Originally published between 1975 and 2003, the essays included in Humanism, Venice, and Women reflect Margaret L. King's distinct but interlocking scholarly interests: humanism and Venice; women and humanism; and women of the Italian Renaissance. The first part focuses on defining the key characteristics of Venetian as opposed to other Italian humanisms, with an analysis of Gramscian theory about the historical role of intellectuals as an aid to understanding humanism in Venice, followed by essays on three Venetian humanists who wrote about family relationships (or the need to avoid them). The third section introduces the major Renaissance women humanists and analyzes the relation of their work to that of male humanists, along with an essay on Renaissance mothers of sons, in Italy and beyond. Crossing boundaries of region and gender, and the subdisciplines of intellectual and social history, these essays are provocative in themselves while demonstrating how shifting historiographical contexts encourage scholars to view the historical record in new and fruitful ways.
Contents: Preface. Part I Humanism and the Transmission of Values: The Venetian Case: The social role of intellectuals: Antonio Gramsci and the Italian Renaissance; Humanism in Venice; L'Umanesimo cristiano nella Venezia del Quattrocento. Part II Caldiera, Marcello, and the Barbaros: Social Issues and Humanist Thought in Venice: Personal, domestic and republican values in the moral philosophy of Giovanni Caldiera; Caldiera and the Barbaros on marriage and the family: humanist reflections of Venetian realities; An inconsolable father and his humanist consolers: Jacobo Antonio Marcello, Venetian nobleman, patron, and man of letters; Jacopo Antonio Marcello and the war for the Lombard plain. Part III Renaissance Women And Renaissance Culture: Thwarted ambitions: six learned women of the Renaissance; The religious retreat of Isotta Nogarola (1418-66): sexism and its consequences in the 15th century; Goddess and captive: Antonio Loschi's epistolary tribute to Maddalena Scrovegni (1389); Book-lined cells: women and humanism in the early Italian Renaissance; Mothers of the Renaissance; Index.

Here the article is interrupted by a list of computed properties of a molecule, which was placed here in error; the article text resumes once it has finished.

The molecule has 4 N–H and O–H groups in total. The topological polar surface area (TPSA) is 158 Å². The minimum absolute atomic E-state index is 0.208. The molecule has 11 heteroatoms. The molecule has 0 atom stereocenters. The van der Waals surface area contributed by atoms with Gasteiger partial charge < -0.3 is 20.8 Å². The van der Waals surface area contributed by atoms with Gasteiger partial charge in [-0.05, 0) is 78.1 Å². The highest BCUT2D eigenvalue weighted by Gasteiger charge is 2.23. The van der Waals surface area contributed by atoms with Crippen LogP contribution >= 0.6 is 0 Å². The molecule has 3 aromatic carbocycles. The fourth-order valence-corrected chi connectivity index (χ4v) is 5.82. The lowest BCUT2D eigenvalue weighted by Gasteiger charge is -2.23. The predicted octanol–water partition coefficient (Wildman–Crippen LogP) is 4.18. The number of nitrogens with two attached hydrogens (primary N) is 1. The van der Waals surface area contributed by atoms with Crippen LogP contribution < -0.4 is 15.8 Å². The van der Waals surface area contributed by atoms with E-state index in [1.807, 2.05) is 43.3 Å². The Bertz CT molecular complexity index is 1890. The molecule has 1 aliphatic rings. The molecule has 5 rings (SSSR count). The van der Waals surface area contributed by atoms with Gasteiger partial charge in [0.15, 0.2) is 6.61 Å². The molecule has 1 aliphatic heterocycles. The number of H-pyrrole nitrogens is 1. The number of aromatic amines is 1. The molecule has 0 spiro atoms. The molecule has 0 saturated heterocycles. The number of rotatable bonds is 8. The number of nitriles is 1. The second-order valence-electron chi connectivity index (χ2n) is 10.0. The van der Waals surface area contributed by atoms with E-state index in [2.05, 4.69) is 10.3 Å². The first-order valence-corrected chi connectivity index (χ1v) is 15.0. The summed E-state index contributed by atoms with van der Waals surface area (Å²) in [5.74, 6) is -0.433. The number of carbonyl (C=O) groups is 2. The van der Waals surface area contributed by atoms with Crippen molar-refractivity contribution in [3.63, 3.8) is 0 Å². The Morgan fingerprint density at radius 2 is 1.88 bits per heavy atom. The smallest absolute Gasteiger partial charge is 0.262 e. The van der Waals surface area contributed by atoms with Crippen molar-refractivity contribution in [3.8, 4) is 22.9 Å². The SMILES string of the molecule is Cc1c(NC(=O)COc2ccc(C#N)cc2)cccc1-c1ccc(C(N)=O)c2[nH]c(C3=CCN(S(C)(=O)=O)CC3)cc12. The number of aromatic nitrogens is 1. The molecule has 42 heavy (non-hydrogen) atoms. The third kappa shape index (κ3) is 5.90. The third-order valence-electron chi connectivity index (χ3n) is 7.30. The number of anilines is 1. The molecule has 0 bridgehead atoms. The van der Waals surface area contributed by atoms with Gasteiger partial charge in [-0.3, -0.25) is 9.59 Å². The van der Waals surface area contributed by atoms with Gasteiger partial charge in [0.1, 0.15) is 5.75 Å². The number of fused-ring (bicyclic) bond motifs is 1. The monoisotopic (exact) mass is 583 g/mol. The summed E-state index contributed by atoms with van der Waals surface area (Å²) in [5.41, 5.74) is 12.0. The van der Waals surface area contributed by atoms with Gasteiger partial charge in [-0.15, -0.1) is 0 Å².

The first title in the Variorum Collected Studies series was published in 1970. Since then well over 1000 titles have appeared in the series, and it has established a well-earned international reputation for the publication of key research across a whole range of subjects within the fields of history.
The history of the medieval world remains central to the series, with Byzantine studies a particular speciality, but the range of titles extends from Hellenistic philosophy and the history of the Roman empire and early Christianity, through the Renaissance and Reformation, up to the 20th century. Islamic Studies forms another major strand as do the histories of science, technology and medicine.
Each title in the Variorum Collected Studies series brings together for the first time a selection of articles by a leading authority on a particular subject. These studies are reprinted from a vast range of learned journals, Festschrifts and conference proceedings. They make available research that is scattered, even inaccessible in all but the largest and most specialized libraries. With a new introduction and index, and often with new notes and previously unpublished material, they constitute an essential resource.
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